Canada’s bank regulators are pondering whether to change the mortgage stress test rules to make it tougher for consumers to buy a home and take some heat out of the housing market. The Office of the Superintendent of Financial Institutions (OSFI) announced that it is reconsidering the stress test that requires borrowers to qualify for uninsured loans at two percentage points above the market rate or the Bank of Canada’s five-year rate – whichever is higher. The minimum qualifying rate adds a margin of safety that ensures borrowers will have the ability to make mortgage payments in the event of some change in circumstances, such as a loss of income or a rise in interest rates.
Under the current stress-test a household with an annual income of $100,000 and a 20% down payment would qualify for a home valued at $651,000, according to Ratehub.ca. That is based on a five-year fixed-rate mortgage of 1.78% amortized over 30 years. The proposed changes would mean the same household would qualify for a home worth about $618,000 – five percent less. You would need to wait to get a bigger down payment or alter your search criteria.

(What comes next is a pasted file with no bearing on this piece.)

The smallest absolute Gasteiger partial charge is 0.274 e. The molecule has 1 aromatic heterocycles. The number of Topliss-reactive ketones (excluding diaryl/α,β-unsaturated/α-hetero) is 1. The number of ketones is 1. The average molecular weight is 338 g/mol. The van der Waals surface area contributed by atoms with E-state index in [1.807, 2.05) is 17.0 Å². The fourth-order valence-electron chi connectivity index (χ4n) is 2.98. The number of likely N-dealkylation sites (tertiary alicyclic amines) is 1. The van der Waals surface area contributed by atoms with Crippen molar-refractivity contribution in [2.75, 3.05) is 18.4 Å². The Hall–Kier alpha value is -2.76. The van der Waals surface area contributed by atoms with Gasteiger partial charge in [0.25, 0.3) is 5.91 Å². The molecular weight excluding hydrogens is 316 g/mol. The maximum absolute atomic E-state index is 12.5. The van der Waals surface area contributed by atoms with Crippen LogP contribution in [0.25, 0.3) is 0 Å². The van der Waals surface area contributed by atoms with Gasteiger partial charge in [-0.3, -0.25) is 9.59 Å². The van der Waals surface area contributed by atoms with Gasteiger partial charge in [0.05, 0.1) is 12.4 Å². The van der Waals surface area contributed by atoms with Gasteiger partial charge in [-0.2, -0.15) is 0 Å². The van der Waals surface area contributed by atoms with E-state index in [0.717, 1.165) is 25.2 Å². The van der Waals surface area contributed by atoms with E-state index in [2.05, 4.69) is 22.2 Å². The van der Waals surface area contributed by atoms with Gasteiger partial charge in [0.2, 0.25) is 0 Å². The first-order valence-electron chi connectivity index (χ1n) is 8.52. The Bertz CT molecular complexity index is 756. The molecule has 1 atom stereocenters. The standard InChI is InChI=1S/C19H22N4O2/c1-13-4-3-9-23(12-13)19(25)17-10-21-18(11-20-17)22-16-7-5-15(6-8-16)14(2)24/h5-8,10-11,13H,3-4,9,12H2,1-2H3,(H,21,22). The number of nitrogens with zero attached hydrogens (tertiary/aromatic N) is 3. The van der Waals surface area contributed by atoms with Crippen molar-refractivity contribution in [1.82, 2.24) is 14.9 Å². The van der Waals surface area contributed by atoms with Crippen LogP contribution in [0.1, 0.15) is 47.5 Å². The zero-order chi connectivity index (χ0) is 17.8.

The GTA has seen home prices rising year over year, by percentages into the double digits, but the market gains are being fuelled by real demand rather than speculation, as it was in the overheated markets of 2016 and early 2017.
OSFI says it will decide what it will do by May 24 and if so, changes would take effect by June 1st. It is unknown if the federal government will introduce additional measures when it unveils its budget on Monday. Although Canada’s bank regulator plans to make it harder for borrowers to qualify for a mortgage, economists do not expect this to have a big impact on prices, nor break market psychology that home prices will continue to rise.